Should I be a Calvinist?

Disclaimer: I received this book from InterVarsity Press (IVPress, IVP) in exchange for an honest review.

Why I Am Not A Calvinist written by Jerry Walls and Joseph Dongell wrestles with the resurgent theological system known as Calvinism. Calvinism has made this resurgence within the “young” crowd of Christianity, into the seminaries (namely, two or three in the Southern Baptist Convention and other “stand-alone” seminaries), and churches. I want to state clearly that Calvinists are not evil people. I think that is what Walls and Dongell would say in their critique of Calvinism. However, they are saying that Calvinism is not consistent in its logical expression.

This issue of Calvinism and Arminianism (tackled in Why I Am Not An Arminian) is not disappearing anytime soon. In fact, I think the issue will only continue to grow in prominence. Thus, you see why Walls and Dongell have written this book.

I found this book to be very interesting. I have not yet read the companion to this (mentioned above), but I intend to. In this work, Walls and Dongell write in a way that is not necessarily convincing you to be an Arminian, but not to be a Calvinist (I suppose that is the reason for the title). There is cause for skepticism, according to Walls and Dongell, in labeling oneself a Calvinist, though there is not necessarily a strong advocation or defense for calling oneself an Arminian. That would be my disappointment with this work. While I appreciate the irenic work, I do hold my disappointments; chiefly the one mentioned above.

Despite my disappointments, however, due to the nature of this debate amongst Christians, it is imperative that the Christian familiarize themselves with the content of Calvinism and Arminianism, Reformed Theology as a whole, and the nature of discipleship and grace in these discussions. What I gathered from Walls and Dongell is, while they disagree with the Calvinist’s system of theological belief and expression, they do not hate the Calvinist. The Calvinist is as much of a Christian as the Arminian (and vice-versa). This attitude is not always displayed; especially amongst the younger crowd. What I would recommend is this: pick up Why I Am Not An Arminian, Why I Am Not A Calvinist, and every other book on free will, predestination, election, and Reformed Theology (both as a broad tradition and the specifically dealing with Calvinism) and learn. However, do not forget to pick up your Bible.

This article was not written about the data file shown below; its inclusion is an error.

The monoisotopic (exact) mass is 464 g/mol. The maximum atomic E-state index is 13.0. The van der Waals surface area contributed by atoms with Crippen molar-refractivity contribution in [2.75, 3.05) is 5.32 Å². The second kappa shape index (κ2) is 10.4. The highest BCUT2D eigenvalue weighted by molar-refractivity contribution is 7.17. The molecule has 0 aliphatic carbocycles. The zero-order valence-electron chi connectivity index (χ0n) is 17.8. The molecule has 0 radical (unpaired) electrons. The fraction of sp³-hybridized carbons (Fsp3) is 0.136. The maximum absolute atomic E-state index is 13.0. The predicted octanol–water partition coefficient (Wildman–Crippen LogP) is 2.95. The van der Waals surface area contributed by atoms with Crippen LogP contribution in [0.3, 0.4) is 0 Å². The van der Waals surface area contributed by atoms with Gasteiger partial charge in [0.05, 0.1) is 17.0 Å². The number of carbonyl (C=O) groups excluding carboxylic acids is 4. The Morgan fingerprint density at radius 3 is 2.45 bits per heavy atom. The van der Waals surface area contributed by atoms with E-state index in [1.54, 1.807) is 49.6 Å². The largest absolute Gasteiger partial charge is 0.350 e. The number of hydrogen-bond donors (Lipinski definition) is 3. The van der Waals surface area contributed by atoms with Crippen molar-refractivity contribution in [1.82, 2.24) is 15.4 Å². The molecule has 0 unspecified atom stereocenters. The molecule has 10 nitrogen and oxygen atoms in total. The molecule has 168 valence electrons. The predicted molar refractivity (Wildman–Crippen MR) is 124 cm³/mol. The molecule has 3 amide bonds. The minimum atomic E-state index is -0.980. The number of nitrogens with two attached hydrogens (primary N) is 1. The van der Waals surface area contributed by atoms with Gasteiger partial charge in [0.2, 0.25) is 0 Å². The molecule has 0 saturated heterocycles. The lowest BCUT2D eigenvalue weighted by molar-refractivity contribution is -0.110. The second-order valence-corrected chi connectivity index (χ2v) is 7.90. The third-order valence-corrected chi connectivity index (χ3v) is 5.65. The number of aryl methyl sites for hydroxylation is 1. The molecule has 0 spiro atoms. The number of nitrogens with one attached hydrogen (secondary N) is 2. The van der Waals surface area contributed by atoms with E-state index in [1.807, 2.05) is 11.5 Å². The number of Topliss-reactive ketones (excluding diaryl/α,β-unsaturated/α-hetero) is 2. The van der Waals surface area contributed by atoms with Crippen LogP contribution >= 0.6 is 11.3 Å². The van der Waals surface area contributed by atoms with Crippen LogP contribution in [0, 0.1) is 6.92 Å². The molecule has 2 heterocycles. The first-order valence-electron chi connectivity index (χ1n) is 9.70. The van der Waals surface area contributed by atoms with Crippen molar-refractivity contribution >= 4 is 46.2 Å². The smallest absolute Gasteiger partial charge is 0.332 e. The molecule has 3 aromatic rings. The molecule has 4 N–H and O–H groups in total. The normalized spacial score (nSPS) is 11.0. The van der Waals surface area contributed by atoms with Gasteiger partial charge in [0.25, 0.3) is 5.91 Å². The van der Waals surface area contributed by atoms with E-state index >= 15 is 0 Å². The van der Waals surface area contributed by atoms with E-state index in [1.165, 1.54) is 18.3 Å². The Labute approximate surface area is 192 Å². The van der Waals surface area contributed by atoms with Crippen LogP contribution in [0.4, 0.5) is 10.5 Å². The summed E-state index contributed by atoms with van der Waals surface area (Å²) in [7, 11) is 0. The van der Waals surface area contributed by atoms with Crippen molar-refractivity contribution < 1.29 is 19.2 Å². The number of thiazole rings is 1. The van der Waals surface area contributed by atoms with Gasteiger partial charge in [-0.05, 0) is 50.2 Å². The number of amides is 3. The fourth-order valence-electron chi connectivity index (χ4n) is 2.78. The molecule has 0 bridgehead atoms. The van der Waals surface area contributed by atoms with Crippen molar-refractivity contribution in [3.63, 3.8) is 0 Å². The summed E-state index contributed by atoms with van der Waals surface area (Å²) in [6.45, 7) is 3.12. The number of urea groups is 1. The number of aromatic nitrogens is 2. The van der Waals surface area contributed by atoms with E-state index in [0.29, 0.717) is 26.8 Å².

In all, education amongst Christians is imperative if we wish to grow and disciple one another. Let us grow in grace and truth. Let us read wide and deep. Let us discuss. I hope you pick up this book and its companion. I believe it will be worth your time to read.

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